Sofien Bouaziz completed his thesis work at EPFL in 2015. His thesis results lead him to co-found the EPFL spin-off faceshift AG, a company that brought high-quality markerless facial motion capture to the consumer market. Their software was able to analyze face motions, and to describe them as a combination of basic expressions, plus head orientation and gaze. This description could then be used to animate virtual characters for use in movies or games. The company was finally acquired in 2015 by Apple. Sofien got then a research scientist position at Apple where he developed and productized the real-time face tracking algorithm powering the iPhone X Animojis and also available to third-party developers through ARKit.
His thesis on real-time face tracking and animation was awarded the 2016 SIGGRAPH outstanding doctoral dissertation award honorable mention, the 2015 ETHZ Fritz Kutter PhD thesis award, and the honorable mention of the 2015 EPFL Patrick Denantes PhD award. His current research interests include machine learning, computer vision, and computer graphics.
Sofien has a very strong publication record with many SIGGRAPH and EG papers. His work is influential and well cited, with a steeply increasing rate. His 2011 paper on real-time performance-based facial animation precomputes a blendshape model of the user’s facial expression space and then allows real-time tracking of expression from noisy RGBD data by solving for the most likely parameters given the observed 2D and 3D data. Then, his paper on modelling for real-time facial animation, published in 2013, presents a real-time facial expression capture system from RGBD data, which, unlike their earlier work, requires no user-specific training or calibration. In it, a dynamic blend-shape expression model is continuously refined as tracking progresses. His 2015 paper on real-time fitting of a 3D articulated hand model to depth images uses depth, silhouette, temporal information, and priors including a database of realistic hand poses to obtain a suitable fitting.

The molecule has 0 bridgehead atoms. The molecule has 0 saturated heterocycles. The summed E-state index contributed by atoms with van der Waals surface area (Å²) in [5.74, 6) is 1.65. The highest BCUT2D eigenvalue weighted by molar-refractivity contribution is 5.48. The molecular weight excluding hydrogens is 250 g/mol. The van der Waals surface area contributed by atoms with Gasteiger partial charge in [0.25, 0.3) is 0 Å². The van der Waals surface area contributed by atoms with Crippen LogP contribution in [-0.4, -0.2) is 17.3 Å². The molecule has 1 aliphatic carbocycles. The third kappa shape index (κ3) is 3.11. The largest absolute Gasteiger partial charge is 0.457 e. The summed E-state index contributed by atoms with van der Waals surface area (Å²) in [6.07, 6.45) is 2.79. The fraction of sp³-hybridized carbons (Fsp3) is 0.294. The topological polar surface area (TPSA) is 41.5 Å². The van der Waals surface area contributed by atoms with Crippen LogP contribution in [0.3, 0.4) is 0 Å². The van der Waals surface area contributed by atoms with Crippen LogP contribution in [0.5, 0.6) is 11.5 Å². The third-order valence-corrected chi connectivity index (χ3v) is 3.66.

Apart from face and hand tracking, Sofien Bouaziz has explored numerous other topics. His 2013 paper on sparse iterative closest points, proposes a nice principled approach for ignoring outliers and missing data. His 2012 work on shaping discrete geometry with projections allows efficient manipulation of geometric shapes described by points, triangle meshes, quad meshes, or tetrahedral meshes in a unified setting. The key idea is to use two concepts: a shape proximity function and shape projection operators resulting in a fast local-global solver. His 2014 Projective Dynamics paper extended this approach to real-time simulation of deformable materials building a bridge between nodal Finite Element methods and Position Based Dynamics.
Sofien Bouaziz has published an extremely impressive set of research papers proposing algorithms that have had strong academic impact and that are now featured prominently in consumer products. He has a recognized level of competence, curiosity, and creativity that stands out above many other researchers.
Eurographics is pleased to recognize Sofien Bouaziz with the 2018 Young Researcher Award.